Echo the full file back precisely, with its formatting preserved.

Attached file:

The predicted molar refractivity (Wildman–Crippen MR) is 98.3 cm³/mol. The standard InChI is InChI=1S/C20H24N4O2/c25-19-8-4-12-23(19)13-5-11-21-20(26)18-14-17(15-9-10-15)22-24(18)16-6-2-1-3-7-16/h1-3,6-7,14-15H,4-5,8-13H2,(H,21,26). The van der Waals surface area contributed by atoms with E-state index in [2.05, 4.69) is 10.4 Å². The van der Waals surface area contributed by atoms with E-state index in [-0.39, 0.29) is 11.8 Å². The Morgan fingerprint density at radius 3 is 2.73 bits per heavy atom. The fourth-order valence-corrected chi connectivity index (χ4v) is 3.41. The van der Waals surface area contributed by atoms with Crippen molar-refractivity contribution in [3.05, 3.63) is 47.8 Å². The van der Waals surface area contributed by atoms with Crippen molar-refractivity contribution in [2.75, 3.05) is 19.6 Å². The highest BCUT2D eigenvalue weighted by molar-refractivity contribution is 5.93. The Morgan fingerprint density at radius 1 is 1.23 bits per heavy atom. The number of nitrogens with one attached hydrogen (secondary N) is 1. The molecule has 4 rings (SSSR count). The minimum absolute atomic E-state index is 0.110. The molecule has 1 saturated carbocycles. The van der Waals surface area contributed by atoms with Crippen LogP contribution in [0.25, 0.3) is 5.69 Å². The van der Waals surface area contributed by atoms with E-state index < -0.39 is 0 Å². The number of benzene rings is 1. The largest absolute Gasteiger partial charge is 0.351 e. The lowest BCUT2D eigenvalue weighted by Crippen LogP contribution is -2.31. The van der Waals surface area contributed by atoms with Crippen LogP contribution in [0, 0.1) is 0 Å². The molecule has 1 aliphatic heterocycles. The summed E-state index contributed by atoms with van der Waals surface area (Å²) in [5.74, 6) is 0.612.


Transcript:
The predicted molar refractivity (Wildman–Crippen MR) is 98.3 cm³/mol. The standard InChI is InChI=1S/C20H24N4O2/c25-19-8-4-12-23(19)13-5-11-21-20(26)18-14-17(15-9-10-15)22-24(18)16-6-2-1-3-7-16/h1-3,6-7,14-15H,4-5,8-13H2,(H,21,26). The van der Waals surface area contributed by atoms with E-state index in [2.05, 4.69) is 10.4 Å². The van der Waals surface area contributed by atoms with E-state index in [-0.39, 0.29) is 11.8 Å². The Morgan fingerprint density at radius 3 is 2.73 bits per heavy atom. The fourth-order valence-corrected chi connectivity index (χ4v) is 3.41. The van der Waals surface area contributed by atoms with Crippen molar-refractivity contribution in [3.05, 3.63) is 47.8 Å². The van der Waals surface area contributed by atoms with Crippen molar-refractivity contribution in [2.75, 3.05) is 19.6 Å². The highest BCUT2D eigenvalue weighted by molar-refractivity contribution is 5.93. The Morgan fingerprint density at radius 1 is 1.23 bits per heavy atom. The number of nitrogens with one attached hydrogen (secondary N) is 1. The molecule has 4 rings (SSSR count). The minimum absolute atomic E-state index is 0.110. The molecule has 1 saturated carbocycles. The van der Waals surface area contributed by atoms with Crippen LogP contribution in [0.25, 0.3) is 5.69 Å². The van der Waals surface area contributed by atoms with E-state index < -0.39 is 0 Å². The number of benzene rings is 1. The largest absolute Gasteiger partial charge is 0.351 e. The lowest BCUT2D eigenvalue weighted by Crippen LogP contribution is -2.31. The van der Waals surface area contributed by atoms with Crippen LogP contribution in [0, 0.1) is 0 Å². The molecule has 1 aliphatic heterocycles. The summed E-state index contributed by atoms with van der Waals surface area (Å²) in [5.74, 6) is 0.612.